Sharing the Adventure
After 2 months on the ground, I finally tracked down a plane I could rent at a great rate and reconnected with my first flight instructor who was able to get me checked out to fly the plane when ever I want. With the instructor along, I thought it would be a great opportunity to bring Sarah for her first flight with me as pilot so I booked the plane and we headed over to the Chandler airport.
The plane is a Cessna 172, almost identical to what I flew in training, so it felt very familiar and all the hours of practice came back quickly. We took off from Chandler and headed south toward the Sacaton Mountains and then turned East toward our community in Anthem. Flying pretty low, we buzzed the house, snapped some pictures and then turned North toward Gateway airport for me to fly a practice approach to help keep up my instrument flying skills.
Having been out of the plane for over two months, I found my flying skills had slightly deteriorated and so had my radio communications. Clearly, I am going to have to keep flying on a semi regular basis so I don’t lose the proficiency I worked so hard to obtain. As such, I think I’ll drag along an instructor for my next few flights so I can build back up my confidence and continuing working on my technique. The highlights of the day were successfully completing the ILS approach with a high measure of accuracy (my first approach ever in a Cessna) and performing two very smooth touch and go landings.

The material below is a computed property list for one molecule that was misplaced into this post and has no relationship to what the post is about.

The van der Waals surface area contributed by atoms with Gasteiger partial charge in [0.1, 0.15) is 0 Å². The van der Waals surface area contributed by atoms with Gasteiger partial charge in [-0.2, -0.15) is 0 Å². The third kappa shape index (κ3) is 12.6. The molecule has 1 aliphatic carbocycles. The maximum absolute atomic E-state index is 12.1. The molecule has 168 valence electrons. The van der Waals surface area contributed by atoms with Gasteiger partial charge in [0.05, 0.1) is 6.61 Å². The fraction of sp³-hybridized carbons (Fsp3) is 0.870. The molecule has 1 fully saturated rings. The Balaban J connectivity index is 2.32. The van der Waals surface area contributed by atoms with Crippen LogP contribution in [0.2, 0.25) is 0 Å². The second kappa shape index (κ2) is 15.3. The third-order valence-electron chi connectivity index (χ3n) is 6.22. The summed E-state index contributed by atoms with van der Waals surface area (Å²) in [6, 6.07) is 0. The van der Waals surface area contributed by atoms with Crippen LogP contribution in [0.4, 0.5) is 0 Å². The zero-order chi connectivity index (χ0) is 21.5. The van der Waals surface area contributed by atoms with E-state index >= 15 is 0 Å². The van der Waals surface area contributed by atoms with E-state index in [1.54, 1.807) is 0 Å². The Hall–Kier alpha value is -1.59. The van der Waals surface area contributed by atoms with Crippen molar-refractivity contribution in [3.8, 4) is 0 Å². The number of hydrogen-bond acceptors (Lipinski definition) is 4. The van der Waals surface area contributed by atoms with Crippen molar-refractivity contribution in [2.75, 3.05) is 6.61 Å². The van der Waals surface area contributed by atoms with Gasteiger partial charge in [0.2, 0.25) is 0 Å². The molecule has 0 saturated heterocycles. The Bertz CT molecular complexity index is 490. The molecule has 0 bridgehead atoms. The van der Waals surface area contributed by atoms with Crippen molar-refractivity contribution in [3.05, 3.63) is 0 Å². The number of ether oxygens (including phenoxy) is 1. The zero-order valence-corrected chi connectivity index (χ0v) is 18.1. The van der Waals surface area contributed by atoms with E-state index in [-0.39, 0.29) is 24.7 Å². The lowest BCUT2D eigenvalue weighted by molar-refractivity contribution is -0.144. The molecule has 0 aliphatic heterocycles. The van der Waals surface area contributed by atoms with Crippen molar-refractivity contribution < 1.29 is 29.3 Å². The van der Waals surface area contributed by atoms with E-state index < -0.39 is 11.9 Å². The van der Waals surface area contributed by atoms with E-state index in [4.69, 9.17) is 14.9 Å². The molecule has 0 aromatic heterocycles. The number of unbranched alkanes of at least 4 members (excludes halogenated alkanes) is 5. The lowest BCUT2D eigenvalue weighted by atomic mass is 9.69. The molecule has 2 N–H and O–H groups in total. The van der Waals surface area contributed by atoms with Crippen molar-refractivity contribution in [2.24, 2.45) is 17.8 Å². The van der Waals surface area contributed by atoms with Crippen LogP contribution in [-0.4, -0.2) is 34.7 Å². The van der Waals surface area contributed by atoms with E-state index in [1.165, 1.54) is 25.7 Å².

Next week I return to Edmonton and have connected with a new friend who flies out of the Cooking Lake flight school who has lined up flight for us for me to get acquainted with the northern Alberta airspace and hopefully to fly a few more practice approaches.
Below are some pictures Sarah snapped from the backseat of the plane, clearly she was a bit frightened and unfortunely the unstable air made the flight a fair bit bumpier than I had hoped for her intro flight. Next time I take passengers up, I’ll try to make sure the conditions are a bit more favorable for a smoother flight.
Now you know — Use it, or Lose it. The U S Military required Rated Pilots who were not on assigned flight status to fly a minimum of 4 hours a month to maintain their rating. Personally, I never thought that was enough